If you’re a native or longtime resident of Las Vegas, then you’re familiar with flash floods. Most prevalent during the summer monsoon season, flash floods wreak havoc on area roads, homes, and businesses. So whether you’ve lived in the Valley your whole life or just arrived in town, you’d best heed National Weather Service (NWS) warnings and advisories on flood conditions.

About the Monsoons

In late May, an area of high pressure moves northward over the U.S., intense heat builds over Mexico and the desert Southwest to form low pressure, while high pressure builds from the Four Corners region. The combined forces push moist air from the Gulf of Mexico and eastern Pacific inward, causing desert monsoons. From mid-July through early September, local broadcasts frequently blare discordant warning tones, informing Valley residents of an approaching storm. In June 2013, many smartphones also began issuing emergency broadcast bulletins via the Wireless Emergency Alerts system (WEA).

What Happens to All that Rain?

Funny you should ask — one might think the desert would enjoy nothing better than a good soaking, but ironically, this sudden abundance of moisture is all but rejected by the hardened ground, which is so solidly packed from many dry months that rainwater barely breaches the hard-baked surface. With little absorption into the ground, the heavy rainfall moves quickly, pooling over into low-lying areas, canyons, and washes. The more slow-moving the storm, the greater the likelihood for flooding, although even fast-moving storms produce flood conditions.

What Should I Do?

Driving becomes risky business during a monsoon thunderstorm. “Turn Around, Don’t Drown” is the NWS seasonal public awareness message. If you come upon water running across a road, don’t risk crossing it. There’s no way to know how deep the water actually is, how damaged the road beneath the water may be, or how strong a current is flowing through this flood zone. A car can get sucked into strong current even when water is only a few inches deep. Better to turn your vehicle around and find alternate routes.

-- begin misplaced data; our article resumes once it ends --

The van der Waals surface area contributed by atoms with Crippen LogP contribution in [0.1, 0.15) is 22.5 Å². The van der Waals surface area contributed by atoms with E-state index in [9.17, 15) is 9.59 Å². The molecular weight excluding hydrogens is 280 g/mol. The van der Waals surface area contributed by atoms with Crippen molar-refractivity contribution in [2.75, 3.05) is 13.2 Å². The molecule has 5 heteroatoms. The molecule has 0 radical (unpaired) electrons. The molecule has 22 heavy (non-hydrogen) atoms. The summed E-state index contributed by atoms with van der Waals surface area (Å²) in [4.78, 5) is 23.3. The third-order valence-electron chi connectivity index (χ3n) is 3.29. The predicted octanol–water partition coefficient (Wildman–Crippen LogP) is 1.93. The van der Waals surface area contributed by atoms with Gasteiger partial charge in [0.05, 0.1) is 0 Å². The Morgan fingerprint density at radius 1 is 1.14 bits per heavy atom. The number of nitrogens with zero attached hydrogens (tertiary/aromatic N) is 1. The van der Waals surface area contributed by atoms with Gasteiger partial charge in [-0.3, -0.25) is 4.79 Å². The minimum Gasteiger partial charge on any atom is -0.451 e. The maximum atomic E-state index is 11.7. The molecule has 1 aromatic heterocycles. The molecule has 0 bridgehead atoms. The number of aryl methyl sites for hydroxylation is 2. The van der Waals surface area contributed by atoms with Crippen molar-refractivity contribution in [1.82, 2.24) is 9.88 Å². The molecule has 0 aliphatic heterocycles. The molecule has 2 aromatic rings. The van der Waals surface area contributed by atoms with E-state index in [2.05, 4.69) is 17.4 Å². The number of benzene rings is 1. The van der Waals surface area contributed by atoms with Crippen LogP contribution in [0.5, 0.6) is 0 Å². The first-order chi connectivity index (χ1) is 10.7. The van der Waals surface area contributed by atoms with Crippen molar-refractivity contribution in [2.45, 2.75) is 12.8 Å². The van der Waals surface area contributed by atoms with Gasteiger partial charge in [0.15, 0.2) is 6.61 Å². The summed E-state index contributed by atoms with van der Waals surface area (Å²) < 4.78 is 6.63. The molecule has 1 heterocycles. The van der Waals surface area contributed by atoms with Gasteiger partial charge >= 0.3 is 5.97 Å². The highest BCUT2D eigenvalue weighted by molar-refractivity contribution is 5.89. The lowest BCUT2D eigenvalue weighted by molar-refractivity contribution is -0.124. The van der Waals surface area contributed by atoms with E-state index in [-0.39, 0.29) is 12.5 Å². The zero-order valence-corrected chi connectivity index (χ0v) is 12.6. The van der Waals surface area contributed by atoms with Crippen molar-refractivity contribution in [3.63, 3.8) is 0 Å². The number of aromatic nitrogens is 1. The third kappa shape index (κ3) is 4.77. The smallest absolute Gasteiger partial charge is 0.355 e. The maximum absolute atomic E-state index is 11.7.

If your vehicle is suddenly surrounded by water, leave the car immediately. Take equal caution when traveling on foot or hiking local trails or canyons during monsoon season. Don’t enter any flood washes or other areas which might experience a sudden rush of water, with currents strong enough to carry you away. If rains begin suddenly, get to higher ground immediately.

Protecting Your Home

Sometimes flash floods topple trees or trellises, or breach weakened roofing and facades, leading to both exterior and interior home damage. Assess your yard and home ahead of the season. Clean up and secure outdoor items, and make any necessary structural repairs. 

Your insurance agent will run your address through the federal database to ascertain if it’s located in a high-risk zone with FEMA-mandated coverage. In an interview with Meghan DePollo from the Geico Insurance flood team based in Fredricksburg, Virginia, she advised to move valuables to higher areas of your home during flood season, even if the property sits in a low-risk zone.

It’s also worth getting a minimal coverage quote for homes that aren’t federally regulated to carry flood policies, since standard homeowners insurance won’t cover flood-related damages. As Meghan notes, “You can’t really predict how nature is going to act in any given season.”

Rainy Day Rejoicing

Despite the inconveniences and potential dangers caused by monsoon rains each year, many Las Vegas residents still enjoy the respite from typically dry conditions. Some folks go outside in the storm to enjoy the rain, and many don’t even own an umbrella or raincoat — imagine that!

Image Source: Flickr